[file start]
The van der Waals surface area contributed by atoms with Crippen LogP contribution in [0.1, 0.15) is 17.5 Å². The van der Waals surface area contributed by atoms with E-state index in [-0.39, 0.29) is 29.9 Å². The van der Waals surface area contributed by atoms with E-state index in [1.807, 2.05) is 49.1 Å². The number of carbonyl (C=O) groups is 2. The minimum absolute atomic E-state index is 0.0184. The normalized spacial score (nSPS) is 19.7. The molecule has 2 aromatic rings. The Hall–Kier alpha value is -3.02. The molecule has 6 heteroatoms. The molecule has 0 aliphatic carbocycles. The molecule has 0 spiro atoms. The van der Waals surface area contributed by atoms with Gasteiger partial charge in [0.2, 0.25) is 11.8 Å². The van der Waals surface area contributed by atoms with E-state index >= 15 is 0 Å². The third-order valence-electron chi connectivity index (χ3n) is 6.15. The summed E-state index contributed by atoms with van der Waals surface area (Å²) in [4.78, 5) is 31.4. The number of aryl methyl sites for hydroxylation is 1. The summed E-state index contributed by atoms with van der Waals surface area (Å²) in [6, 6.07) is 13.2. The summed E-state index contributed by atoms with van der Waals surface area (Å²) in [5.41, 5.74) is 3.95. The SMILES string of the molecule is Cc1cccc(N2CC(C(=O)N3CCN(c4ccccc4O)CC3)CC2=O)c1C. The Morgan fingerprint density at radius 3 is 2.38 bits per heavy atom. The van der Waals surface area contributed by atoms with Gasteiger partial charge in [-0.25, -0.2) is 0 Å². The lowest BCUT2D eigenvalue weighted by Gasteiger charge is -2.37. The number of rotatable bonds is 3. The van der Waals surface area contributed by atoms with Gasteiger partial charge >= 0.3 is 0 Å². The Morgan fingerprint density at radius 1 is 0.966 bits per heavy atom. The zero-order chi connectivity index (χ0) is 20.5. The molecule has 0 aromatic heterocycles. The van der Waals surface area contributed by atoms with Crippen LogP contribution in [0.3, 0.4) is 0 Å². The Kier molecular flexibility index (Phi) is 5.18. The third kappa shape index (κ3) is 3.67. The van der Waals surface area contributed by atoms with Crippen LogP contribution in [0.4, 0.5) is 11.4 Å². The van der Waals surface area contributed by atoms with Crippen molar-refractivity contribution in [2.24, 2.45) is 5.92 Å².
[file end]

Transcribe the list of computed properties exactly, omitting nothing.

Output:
The van der Waals surface area contributed by atoms with Crippen LogP contribution in [0.1, 0.15) is 17.5 Å². The van der Waals surface area contributed by atoms with E-state index in [-0.39, 0.29) is 29.9 Å². The van der Waals surface area contributed by atoms with E-state index in [1.807, 2.05) is 49.1 Å². The number of carbonyl (C=O) groups is 2. The minimum absolute atomic E-state index is 0.0184. The normalized spacial score (nSPS) is 19.7. The molecule has 2 aromatic rings. The Hall–Kier alpha value is -3.02. The molecule has 6 heteroatoms. The molecule has 0 aliphatic carbocycles. The molecule has 0 spiro atoms. The van der Waals surface area contributed by atoms with Gasteiger partial charge in [0.2, 0.25) is 11.8 Å². The van der Waals surface area contributed by atoms with E-state index >= 15 is 0 Å². The third-order valence-electron chi connectivity index (χ3n) is 6.15. The summed E-state index contributed by atoms with van der Waals surface area (Å²) in [4.78, 5) is 31.4. The number of aryl methyl sites for hydroxylation is 1. The summed E-state index contributed by atoms with van der Waals surface area (Å²) in [6, 6.07) is 13.2. The summed E-state index contributed by atoms with van der Waals surface area (Å²) in [5.41, 5.74) is 3.95. The SMILES string of the molecule is Cc1cccc(N2CC(C(=O)N3CCN(c4ccccc4O)CC3)CC2=O)c1C. The Morgan fingerprint density at radius 3 is 2.38 bits per heavy atom. The van der Waals surface area contributed by atoms with Gasteiger partial charge in [-0.25, -0.2) is 0 Å². The lowest BCUT2D eigenvalue weighted by Gasteiger charge is -2.37. The number of rotatable bonds is 3. The van der Waals surface area contributed by atoms with Gasteiger partial charge >= 0.3 is 0 Å². The Morgan fingerprint density at radius 1 is 0.966 bits per heavy atom. The zero-order chi connectivity index (χ0) is 20.5. The molecule has 0 aromatic heterocycles. The van der Waals surface area contributed by atoms with Crippen LogP contribution in [0.3, 0.4) is 0 Å². The Kier molecular flexibility index (Phi) is 5.18. The third kappa shape index (κ3) is 3.67. The van der Waals surface area contributed by atoms with Crippen LogP contribution in [0.4, 0.5) is 11.4 Å². The van der Waals surface area contributed by atoms with Crippen molar-refractivity contribution in [2.24, 2.45) is 5.92 Å².